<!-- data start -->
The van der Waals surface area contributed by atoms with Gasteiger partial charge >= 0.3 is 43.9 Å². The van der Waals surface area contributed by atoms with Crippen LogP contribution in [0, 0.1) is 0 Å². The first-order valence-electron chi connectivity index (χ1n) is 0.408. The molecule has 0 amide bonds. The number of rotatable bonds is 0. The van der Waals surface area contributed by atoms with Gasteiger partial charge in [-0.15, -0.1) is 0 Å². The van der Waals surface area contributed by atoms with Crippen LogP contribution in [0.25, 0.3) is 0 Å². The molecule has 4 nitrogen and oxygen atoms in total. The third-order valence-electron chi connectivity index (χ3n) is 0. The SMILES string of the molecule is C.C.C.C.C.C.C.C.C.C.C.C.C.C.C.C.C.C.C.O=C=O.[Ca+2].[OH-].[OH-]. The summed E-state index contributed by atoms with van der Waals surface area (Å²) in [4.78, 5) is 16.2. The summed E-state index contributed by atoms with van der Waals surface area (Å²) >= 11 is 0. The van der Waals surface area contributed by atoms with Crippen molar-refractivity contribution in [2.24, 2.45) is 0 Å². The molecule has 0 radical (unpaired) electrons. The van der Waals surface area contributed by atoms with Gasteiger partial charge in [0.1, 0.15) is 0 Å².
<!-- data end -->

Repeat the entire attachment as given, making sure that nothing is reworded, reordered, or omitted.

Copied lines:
The van der Waals surface area contributed by atoms with Gasteiger partial charge >= 0.3 is 43.9 Å². The van der Waals surface area contributed by atoms with Crippen LogP contribution in [0, 0.1) is 0 Å². The first-order valence-electron chi connectivity index (χ1n) is 0.408. The molecule has 0 amide bonds. The number of rotatable bonds is 0. The van der Waals surface area contributed by atoms with Gasteiger partial charge in [-0.15, -0.1) is 0 Å². The van der Waals surface area contributed by atoms with Crippen LogP contribution in [0.25, 0.3) is 0 Å². The molecule has 4 nitrogen and oxygen atoms in total. The third-order valence-electron chi connectivity index (χ3n) is 0. The SMILES string of the molecule is C.C.C.C.C.C.C.C.C.C.C.C.C.C.C.C.C.C.C.O=C=O.[Ca+2].[OH-].[OH-]. The summed E-state index contributed by atoms with van der Waals surface area (Å²) in [4.78, 5) is 16.2. The summed E-state index contributed by atoms with van der Waals surface area (Å²) >= 11 is 0. The van der Waals surface area contributed by atoms with Crippen molar-refractivity contribution in [2.24, 2.45) is 0 Å². The molecule has 0 radical (unpaired) electrons. The van der Waals surface area contributed by atoms with Gasteiger partial charge in [0.1, 0.15) is 0 Å².